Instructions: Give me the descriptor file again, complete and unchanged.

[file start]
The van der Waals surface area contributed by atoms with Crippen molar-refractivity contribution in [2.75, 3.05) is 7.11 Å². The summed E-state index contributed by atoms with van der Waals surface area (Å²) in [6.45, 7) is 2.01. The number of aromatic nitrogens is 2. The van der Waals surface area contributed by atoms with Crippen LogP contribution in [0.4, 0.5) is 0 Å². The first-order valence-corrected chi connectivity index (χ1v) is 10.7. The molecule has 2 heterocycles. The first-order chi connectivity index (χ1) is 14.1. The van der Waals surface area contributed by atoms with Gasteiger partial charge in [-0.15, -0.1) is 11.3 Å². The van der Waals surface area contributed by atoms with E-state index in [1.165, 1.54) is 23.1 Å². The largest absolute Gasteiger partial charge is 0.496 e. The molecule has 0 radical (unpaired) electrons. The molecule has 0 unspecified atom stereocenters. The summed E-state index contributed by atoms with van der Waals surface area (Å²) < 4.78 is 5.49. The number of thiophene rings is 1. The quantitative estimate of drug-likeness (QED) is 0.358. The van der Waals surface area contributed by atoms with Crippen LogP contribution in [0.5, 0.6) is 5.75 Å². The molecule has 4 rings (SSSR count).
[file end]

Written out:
The van der Waals surface area contributed by atoms with Crippen molar-refractivity contribution in [2.75, 3.05) is 7.11 Å². The summed E-state index contributed by atoms with van der Waals surface area (Å²) in [6.45, 7) is 2.01. The number of aromatic nitrogens is 2. The van der Waals surface area contributed by atoms with Crippen LogP contribution in [0.4, 0.5) is 0 Å². The first-order valence-corrected chi connectivity index (χ1v) is 10.7. The molecule has 2 heterocycles. The first-order chi connectivity index (χ1) is 14.1. The van der Waals surface area contributed by atoms with Gasteiger partial charge in [-0.15, -0.1) is 11.3 Å². The van der Waals surface area contributed by atoms with E-state index in [1.165, 1.54) is 23.1 Å². The largest absolute Gasteiger partial charge is 0.496 e. The molecule has 0 radical (unpaired) electrons. The molecule has 0 unspecified atom stereocenters. The summed E-state index contributed by atoms with van der Waals surface area (Å²) < 4.78 is 5.49. The number of thiophene rings is 1. The quantitative estimate of drug-likeness (QED) is 0.358. The van der Waals surface area contributed by atoms with Crippen LogP contribution in [0.5, 0.6) is 5.75 Å². The molecule has 4 rings (SSSR count).